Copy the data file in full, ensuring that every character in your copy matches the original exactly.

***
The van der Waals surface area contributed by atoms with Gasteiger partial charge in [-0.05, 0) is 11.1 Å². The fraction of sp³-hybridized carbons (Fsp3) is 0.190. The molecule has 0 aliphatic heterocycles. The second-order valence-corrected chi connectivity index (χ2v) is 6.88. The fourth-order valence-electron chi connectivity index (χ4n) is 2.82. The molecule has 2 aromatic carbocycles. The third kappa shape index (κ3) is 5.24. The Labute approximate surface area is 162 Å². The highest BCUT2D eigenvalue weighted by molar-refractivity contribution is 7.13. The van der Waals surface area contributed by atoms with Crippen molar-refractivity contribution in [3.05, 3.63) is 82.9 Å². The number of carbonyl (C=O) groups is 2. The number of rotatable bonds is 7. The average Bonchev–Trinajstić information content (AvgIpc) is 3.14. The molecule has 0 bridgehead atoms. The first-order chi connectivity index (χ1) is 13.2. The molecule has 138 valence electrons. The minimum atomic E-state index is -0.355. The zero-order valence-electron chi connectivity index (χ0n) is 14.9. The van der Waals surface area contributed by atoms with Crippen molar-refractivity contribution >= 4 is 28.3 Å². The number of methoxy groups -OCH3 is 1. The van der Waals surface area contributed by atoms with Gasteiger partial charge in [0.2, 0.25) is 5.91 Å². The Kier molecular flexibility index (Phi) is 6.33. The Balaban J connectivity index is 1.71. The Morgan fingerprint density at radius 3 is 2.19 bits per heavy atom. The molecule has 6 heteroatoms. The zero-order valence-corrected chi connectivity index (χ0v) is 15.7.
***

The van der Waals surface area contributed by atoms with Gasteiger partial charge in [-0.05, 0) is 11.1 Å². The fraction of sp³-hybridized carbons (Fsp3) is 0.190. The molecule has 0 aliphatic heterocycles. The second-order valence-corrected chi connectivity index (χ2v) is 6.88. The fourth-order valence-electron chi connectivity index (χ4n) is 2.82. The molecule has 2 aromatic carbocycles. The third kappa shape index (κ3) is 5.24. The Labute approximate surface area is 162 Å². The highest BCUT2D eigenvalue weighted by molar-refractivity contribution is 7.13. The van der Waals surface area contributed by atoms with Crippen molar-refractivity contribution in [3.05, 3.63) is 82.9 Å². The number of carbonyl (C=O) groups is 2. The number of rotatable bonds is 7. The average Bonchev–Trinajstić information content (AvgIpc) is 3.14. The molecule has 0 bridgehead atoms. The first-order chi connectivity index (χ1) is 13.2. The molecule has 138 valence electrons. The minimum atomic E-state index is -0.355. The zero-order valence-electron chi connectivity index (χ0n) is 14.9. The van der Waals surface area contributed by atoms with Crippen molar-refractivity contribution >= 4 is 28.3 Å². The number of methoxy groups -OCH3 is 1. The van der Waals surface area contributed by atoms with Gasteiger partial charge in [0.2, 0.25) is 5.91 Å². The Kier molecular flexibility index (Phi) is 6.33. The Balaban J connectivity index is 1.71. The Morgan fingerprint density at radius 3 is 2.19 bits per heavy atom. The molecule has 6 heteroatoms. The zero-order valence-corrected chi connectivity index (χ0v) is 15.7.